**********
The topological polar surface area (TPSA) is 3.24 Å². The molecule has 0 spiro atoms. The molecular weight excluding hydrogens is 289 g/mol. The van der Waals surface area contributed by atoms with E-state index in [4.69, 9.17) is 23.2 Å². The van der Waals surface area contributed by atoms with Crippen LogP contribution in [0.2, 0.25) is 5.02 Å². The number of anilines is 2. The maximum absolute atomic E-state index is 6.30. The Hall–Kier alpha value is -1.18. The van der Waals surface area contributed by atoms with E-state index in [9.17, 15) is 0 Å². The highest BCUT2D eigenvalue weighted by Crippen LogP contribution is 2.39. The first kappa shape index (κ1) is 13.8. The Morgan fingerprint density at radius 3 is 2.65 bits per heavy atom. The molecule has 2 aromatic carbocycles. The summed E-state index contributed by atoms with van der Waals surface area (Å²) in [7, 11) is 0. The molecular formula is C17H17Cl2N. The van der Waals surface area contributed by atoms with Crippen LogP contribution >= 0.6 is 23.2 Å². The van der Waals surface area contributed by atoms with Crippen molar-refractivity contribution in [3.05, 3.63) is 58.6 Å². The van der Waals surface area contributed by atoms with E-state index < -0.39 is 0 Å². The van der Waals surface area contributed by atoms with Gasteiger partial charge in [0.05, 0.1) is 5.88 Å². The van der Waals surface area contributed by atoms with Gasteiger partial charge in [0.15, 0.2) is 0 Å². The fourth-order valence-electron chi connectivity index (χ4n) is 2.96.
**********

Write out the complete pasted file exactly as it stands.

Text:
The topological polar surface area (TPSA) is 3.24 Å². The molecule has 0 spiro atoms. The molecular weight excluding hydrogens is 289 g/mol. The van der Waals surface area contributed by atoms with E-state index in [4.69, 9.17) is 23.2 Å². The van der Waals surface area contributed by atoms with Crippen LogP contribution in [0.2, 0.25) is 5.02 Å². The number of anilines is 2. The maximum absolute atomic E-state index is 6.30. The Hall–Kier alpha value is -1.18. The van der Waals surface area contributed by atoms with E-state index in [9.17, 15) is 0 Å². The highest BCUT2D eigenvalue weighted by Crippen LogP contribution is 2.39. The first kappa shape index (κ1) is 13.8. The Morgan fingerprint density at radius 3 is 2.65 bits per heavy atom. The molecule has 2 aromatic carbocycles. The summed E-state index contributed by atoms with van der Waals surface area (Å²) in [7, 11) is 0. The molecular formula is C17H17Cl2N. The van der Waals surface area contributed by atoms with Crippen LogP contribution >= 0.6 is 23.2 Å². The van der Waals surface area contributed by atoms with Crippen molar-refractivity contribution in [3.05, 3.63) is 58.6 Å². The van der Waals surface area contributed by atoms with E-state index < -0.39 is 0 Å². The van der Waals surface area contributed by atoms with Gasteiger partial charge in [0.05, 0.1) is 5.88 Å². The van der Waals surface area contributed by atoms with Gasteiger partial charge in [0.15, 0.2) is 0 Å². The fourth-order valence-electron chi connectivity index (χ4n) is 2.96.